Although he went on to study art at Moray House College of Education, Edinburgh, aiming to teach, Coltrane’s performances in pubs came to the attention of actors Bill Paterson and Alex Norton, who in 1974 pointed him in the direction of the city’s Traverse Theatre, where he started acting as Robbie Coltrane, taking his name from the jazz saxophonist John Coltrane.
He then gained experience touring universities with San Francisco-based San Quentin Drama Workshop (1974-5) before returning to the Traverse, where he made his mark in The Slab Boys (1978), set in a carpet factory, which became the first of John Byrne’s trilogy about working-class Scots, combining comedy with pathos. Coltrane played Jack Hogg, based on Byrne, who had risen from an apprentice mixing colours in the slab room to be a designer.
For the second in the trilogy, Cuttin’ a Rug (1979), Coltrane was back in the slab room as Spanky.
Although he never appeared in Still Life, the third play, he made his London stage debut (Hampstead Theatre, 1980) in Threads, a rewritten version of Cuttin’ a Rug.
He stayed on in London, where Ben Elton and others were assaulting the “old” comedy of Benny Hill and others by bringing a new breed of humour to audiences on stage and screen.
Despite a small straight acting role as a bartender in Barrie Keeffe’s TV play Waterloo Sunset (1979), Coltrane joined this new band of comedians to become a regular in groundbreaking sketch shows such as Alfresco (with Ben Elton, Stephen Fry and Hugh Laurie, 1983-4), the second series of A Kick Up the Eighties (with Rik Mayall and Tracey Ullman, 1984), Laugh??? I Nearly Paid My Licence Fee (with John Sessions, 1984) and 1984-7 episodes of The Lenny Henry Show.
He edged towards more dramatic roles as the star of Tutti Frutti, John Byrne’s 1987 Bafta-winning series about The Majestics, a fictional Scottish rock’n’roll band. Coltrane’s character, Danny McGlone, joins the washed-up group to replace his dead brother, with squabbles and personal disasters following, all portrayed with dark comedy.
The 1980s also saw Coltrane playing Dr Samuel Johnson in an episode of Blackadder the Third (1987) and starting to get recognised in films, playing Scipione Borghese, 16th-century Italian art collector, cardinal and closet gay, in Caravaggio (1986) and Bob Hoskins’s garage-owning friend Thomas in Mona Lisa (1986).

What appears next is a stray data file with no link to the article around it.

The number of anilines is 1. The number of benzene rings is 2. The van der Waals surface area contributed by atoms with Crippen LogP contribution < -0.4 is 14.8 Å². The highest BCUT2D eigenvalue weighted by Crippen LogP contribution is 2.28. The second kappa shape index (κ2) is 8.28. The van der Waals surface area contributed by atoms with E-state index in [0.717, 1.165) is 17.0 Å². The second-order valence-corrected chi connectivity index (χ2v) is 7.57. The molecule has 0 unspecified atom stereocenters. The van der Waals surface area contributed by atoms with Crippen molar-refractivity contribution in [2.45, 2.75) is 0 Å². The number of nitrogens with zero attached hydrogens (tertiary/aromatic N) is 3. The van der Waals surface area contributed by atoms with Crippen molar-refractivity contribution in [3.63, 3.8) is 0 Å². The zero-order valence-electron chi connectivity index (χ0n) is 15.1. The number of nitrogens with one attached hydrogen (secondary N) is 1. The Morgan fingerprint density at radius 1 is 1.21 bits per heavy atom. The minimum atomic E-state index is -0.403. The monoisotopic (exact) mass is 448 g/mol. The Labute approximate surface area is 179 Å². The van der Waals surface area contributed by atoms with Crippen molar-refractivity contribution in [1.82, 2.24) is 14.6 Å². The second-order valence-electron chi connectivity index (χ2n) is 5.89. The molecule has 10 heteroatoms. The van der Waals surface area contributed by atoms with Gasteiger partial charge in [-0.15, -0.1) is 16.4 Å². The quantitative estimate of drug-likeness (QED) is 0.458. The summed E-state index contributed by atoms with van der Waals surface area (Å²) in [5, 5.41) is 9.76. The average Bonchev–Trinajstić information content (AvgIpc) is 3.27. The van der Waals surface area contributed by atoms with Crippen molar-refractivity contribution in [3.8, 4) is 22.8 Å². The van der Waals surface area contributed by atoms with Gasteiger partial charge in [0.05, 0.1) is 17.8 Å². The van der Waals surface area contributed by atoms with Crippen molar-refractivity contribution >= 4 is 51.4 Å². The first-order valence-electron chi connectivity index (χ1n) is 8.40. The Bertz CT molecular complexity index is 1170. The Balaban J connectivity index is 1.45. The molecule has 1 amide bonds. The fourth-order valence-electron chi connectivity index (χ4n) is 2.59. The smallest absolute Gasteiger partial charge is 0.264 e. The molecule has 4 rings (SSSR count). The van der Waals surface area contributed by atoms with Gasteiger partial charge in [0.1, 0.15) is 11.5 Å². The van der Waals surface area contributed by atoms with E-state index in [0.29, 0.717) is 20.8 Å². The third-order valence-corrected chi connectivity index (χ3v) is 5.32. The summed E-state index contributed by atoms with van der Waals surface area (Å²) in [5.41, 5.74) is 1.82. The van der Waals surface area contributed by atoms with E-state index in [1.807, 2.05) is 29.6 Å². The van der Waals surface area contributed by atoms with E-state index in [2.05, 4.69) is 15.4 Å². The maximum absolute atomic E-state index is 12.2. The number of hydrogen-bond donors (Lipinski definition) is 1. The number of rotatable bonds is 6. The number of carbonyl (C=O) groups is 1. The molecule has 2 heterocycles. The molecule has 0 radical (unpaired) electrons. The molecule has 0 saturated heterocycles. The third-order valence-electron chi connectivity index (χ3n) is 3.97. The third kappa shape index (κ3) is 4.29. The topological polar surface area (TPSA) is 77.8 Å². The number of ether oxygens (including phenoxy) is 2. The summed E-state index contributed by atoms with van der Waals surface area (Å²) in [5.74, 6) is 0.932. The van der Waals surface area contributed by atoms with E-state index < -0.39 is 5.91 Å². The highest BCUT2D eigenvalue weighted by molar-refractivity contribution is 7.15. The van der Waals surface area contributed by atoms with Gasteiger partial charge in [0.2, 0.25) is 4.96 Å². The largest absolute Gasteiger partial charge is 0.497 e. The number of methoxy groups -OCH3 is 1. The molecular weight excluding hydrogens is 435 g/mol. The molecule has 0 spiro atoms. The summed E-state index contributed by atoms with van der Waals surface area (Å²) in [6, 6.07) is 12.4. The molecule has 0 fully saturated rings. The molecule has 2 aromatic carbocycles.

Nuns on the Run (with Coltrane playing a fleeing gangster in disguise, 1990) and the Comic Strip Presents spin-off The Pope Must Die (as the pontiff, 1991) were disappointing comedies, but Henry V (1989), Kenneth Branagh’s directorial debut with Coltrane as Falstaff, signalled his switch to drama.
The actor’s own celebrity status led him to present factual programmes such as Coltrane in a Cadillac (1993), driving from west to east across the US, and Coltrane’sPlanes and Automobiles (1997), exploring the development of engines in mechanical transport.
Later came film cameos as Mr Hyde, the mad scientist Dr Jekyll’s alter ego, in Van Helsing (2004), the informant Matsui in Ocean’s Twelve (2004) and the lawyer Jaggers in a 2012 adaptation of Great Expectations.
On television, Coltrane voiced the cunning mouse of the title in The Gruffalo and was back in crime-solving mode as DI Douglas Hain in Murderland (both 2009).
He remained a regular in The Comic Strip Presents, appearing in 19 of the 42 TV stories, finishing with Five Go to Rehab (2012), the penultimate adventure, which reunited the original five cast members.
Throughout his life, Coltrane battled weight problems, and osteoarthritis left him using a wheelchair during his last few years.
He was made an OBE in 2006.
In 1999, Coltrane married Rhona Gemmell and moved back to Scotland, settling outside the Stirlingshire village of Killearn. They split up four years later and divorced in 2010.
He is survived by their son, Spencer, and daughter, Alice, an actor who appeared alongside her father (playing Orson Welles) on TV in a 2020 Urban Myths story.
Robbie Coltrane, actor, born 30 March 1950, died 14 October 2022